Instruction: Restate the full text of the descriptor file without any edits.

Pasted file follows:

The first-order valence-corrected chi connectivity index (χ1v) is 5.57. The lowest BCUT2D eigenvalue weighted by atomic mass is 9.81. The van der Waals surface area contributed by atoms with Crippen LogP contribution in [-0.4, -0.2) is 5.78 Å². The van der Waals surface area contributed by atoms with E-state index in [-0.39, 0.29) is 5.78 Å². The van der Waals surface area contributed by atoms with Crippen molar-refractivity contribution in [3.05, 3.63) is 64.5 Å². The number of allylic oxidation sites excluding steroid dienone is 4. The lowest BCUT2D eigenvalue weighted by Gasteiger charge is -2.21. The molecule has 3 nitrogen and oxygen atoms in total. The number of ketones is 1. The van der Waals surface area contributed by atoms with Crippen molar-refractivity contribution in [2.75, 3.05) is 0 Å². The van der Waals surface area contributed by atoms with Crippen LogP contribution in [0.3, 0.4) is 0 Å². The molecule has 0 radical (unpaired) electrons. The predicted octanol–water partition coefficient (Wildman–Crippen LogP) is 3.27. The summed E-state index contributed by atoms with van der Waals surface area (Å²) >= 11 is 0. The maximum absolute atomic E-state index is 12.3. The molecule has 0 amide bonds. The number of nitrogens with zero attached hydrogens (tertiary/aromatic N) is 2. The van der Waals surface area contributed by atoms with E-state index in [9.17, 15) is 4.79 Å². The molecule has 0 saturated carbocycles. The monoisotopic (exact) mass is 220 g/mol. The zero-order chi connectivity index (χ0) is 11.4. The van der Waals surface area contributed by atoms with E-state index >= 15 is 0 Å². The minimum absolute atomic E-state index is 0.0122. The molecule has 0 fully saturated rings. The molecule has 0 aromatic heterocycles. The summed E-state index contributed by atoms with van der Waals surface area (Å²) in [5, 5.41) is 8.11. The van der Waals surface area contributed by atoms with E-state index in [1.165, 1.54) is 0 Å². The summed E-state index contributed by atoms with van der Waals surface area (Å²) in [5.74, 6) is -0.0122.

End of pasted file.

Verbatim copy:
The first-order valence-corrected chi connectivity index (χ1v) is 5.57. The lowest BCUT2D eigenvalue weighted by atomic mass is 9.81. The van der Waals surface area contributed by atoms with Crippen LogP contribution in [-0.4, -0.2) is 5.78 Å². The van der Waals surface area contributed by atoms with E-state index in [-0.39, 0.29) is 5.78 Å². The van der Waals surface area contributed by atoms with Crippen molar-refractivity contribution in [3.05, 3.63) is 64.5 Å². The number of allylic oxidation sites excluding steroid dienone is 4. The lowest BCUT2D eigenvalue weighted by Gasteiger charge is -2.21. The molecule has 3 nitrogen and oxygen atoms in total. The number of ketones is 1. The van der Waals surface area contributed by atoms with Crippen molar-refractivity contribution in [2.75, 3.05) is 0 Å². The van der Waals surface area contributed by atoms with Crippen LogP contribution in [0.3, 0.4) is 0 Å². The molecule has 0 radical (unpaired) electrons. The predicted octanol–water partition coefficient (Wildman–Crippen LogP) is 3.27. The summed E-state index contributed by atoms with van der Waals surface area (Å²) >= 11 is 0. The maximum absolute atomic E-state index is 12.3. The molecule has 0 amide bonds. The number of nitrogens with zero attached hydrogens (tertiary/aromatic N) is 2. The van der Waals surface area contributed by atoms with E-state index in [9.17, 15) is 4.79 Å². The molecule has 0 saturated carbocycles. The monoisotopic (exact) mass is 220 g/mol. The zero-order chi connectivity index (χ0) is 11.4. The van der Waals surface area contributed by atoms with E-state index >= 15 is 0 Å². The minimum absolute atomic E-state index is 0.0122. The molecule has 0 fully saturated rings. The molecule has 0 aromatic heterocycles. The summed E-state index contributed by atoms with van der Waals surface area (Å²) in [5, 5.41) is 8.11. The van der Waals surface area contributed by atoms with E-state index in [1.165, 1.54) is 0 Å². The summed E-state index contributed by atoms with van der Waals surface area (Å²) in [5.74, 6) is -0.0122.